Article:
The Nationalist Chinese Air Force
There is a book waiting to be written – perhaps it has been but I haven’t seen it- on the Nationalist Chinese Air Force in World War II. The story of the official Chinese Air Force begins with an American training mission in 1932. The American mission ends in December 1934 when the contract expires. Although the Japanese apply pressure to end the American connection – rumor has it that Chiang makes a show of conciliating the Japanese while retaliating against the Americans for failing to engage in combat to help Chiang put down an attempted coup by a warlord in Fukien province in 1934.
Whatever the real reason, the American mission is superseded by an Italian one. The Italian mission’s flying school boasts a 100% graduation rate. Chinese pilots, it seems, never wash out under Italian tutelage. The Italians also sell aircraft to China and establish a badly run factory for producing Italian aircraft in China.
When war with Japan begins, the nominal Chinese air force is 500 aircraft and 350 pilots. However when you subtract the planes that are either trainers, mechanically unserviceable or existing only on paper it amounted to about 100 combat aircraft and perhaps 150 pilots able to fly them in combat.
For airplanes, the Chinese had a mix of types including Curtis Hawk biplanes, Boeing P 26s, Vought Corsairs, (the biplane) as well as Heinkel, Breda and Fiat fighters. For bombers they had some Junkers, Capronis and Savoia Marchetti 81s and a few Martin 139s and Northrop attack planes – a single engine light bomber type.
So the Nationalist air force began with a very mixed bag of planes for a limited supply of pilots. However, their most important air asset was acquired in a semi-fortuitous way. There was always a faction of the Nationalist leadership that regretted the departure of the Americans and wanted to bring them back. In 1936 a Chinese general traveling in America observed an American army aerobatic team led by a Captain Claire Chennault. The Chinese offered Chennault more money and – more importantly – more freedom, responsibility and authority than he could ever hope to have in the American Army Air Force to serve as adviser to the Chinese on air force matters. Before the Flying Tigers, Chennault devoted his efforts to getting the best out of China’s mixed bag of dubious air assets including new foreign aid – most notably two bomber and four fighter squadrons provided by the Soviet Union in late 1937.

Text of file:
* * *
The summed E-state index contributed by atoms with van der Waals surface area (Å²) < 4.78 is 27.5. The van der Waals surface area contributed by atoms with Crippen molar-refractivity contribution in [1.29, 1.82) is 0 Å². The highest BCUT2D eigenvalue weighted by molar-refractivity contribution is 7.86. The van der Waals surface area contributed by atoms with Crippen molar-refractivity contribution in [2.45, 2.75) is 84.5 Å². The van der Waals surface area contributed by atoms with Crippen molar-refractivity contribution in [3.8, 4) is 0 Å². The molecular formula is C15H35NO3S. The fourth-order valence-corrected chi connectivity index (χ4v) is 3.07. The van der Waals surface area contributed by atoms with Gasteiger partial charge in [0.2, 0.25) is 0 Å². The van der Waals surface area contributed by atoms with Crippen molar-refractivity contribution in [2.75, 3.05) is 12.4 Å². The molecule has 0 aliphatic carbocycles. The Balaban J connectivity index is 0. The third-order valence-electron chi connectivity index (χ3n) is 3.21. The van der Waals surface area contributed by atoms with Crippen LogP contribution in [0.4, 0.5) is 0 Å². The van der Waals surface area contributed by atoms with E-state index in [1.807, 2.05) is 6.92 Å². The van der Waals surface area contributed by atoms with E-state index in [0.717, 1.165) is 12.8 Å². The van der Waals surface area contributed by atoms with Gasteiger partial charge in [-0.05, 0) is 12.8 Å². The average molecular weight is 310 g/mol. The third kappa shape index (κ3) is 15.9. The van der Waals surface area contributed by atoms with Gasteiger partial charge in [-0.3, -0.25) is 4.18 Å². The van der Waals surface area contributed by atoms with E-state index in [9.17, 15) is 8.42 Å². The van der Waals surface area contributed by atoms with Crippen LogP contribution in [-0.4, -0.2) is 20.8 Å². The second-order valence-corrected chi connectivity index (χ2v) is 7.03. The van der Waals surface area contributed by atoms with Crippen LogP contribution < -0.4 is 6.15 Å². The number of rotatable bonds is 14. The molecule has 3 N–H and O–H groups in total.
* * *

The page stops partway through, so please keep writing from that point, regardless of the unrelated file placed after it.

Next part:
When the war with Japan began, Chiang committed his air force to the battle for Shanghai where the Chinese developed a reputation for weak flying skills and great courage and devotion. Their attacks were pressed home ferociously. They even raided Japanese bomber bases on Formosa. However, their attacks achieved little except the exhaustion of the Chinese bomber force.
Chinese fighter pilots were more effective defending Chinese cities against Japanese bombing raids. Using tactics developed by Claire Chennault, the Chinese inflicted heavy losses on unescorted Japanese bombers, refuting the theory that bombers would always get through and could only be countered by even more powerful bombing attacks. Even when the Japanese changed tactics and started sending strong fighter escorts the Chinese pilots held there own.
Of course it could not last. The Chinese effort was not sustainable. What saved the Chinese from the Japanese air force was the Japanese need for more aircraft for the Pacific and Southeast Asia. The Soviets stopped helping the Chinese first because of their nonagression pact with Japan’s ally Germany. Then because they needed every plane to defend themselves against those same Germans. The Americans felt their own industrial and logistical resources were best spent establishing an American air presence in China.
Still, there is a fascinating story here. Has anyone told it? Is it available in English? If not, here is an idea for some aviation enthusiast’s book project. If someone writes it, I’ll certainly read it.
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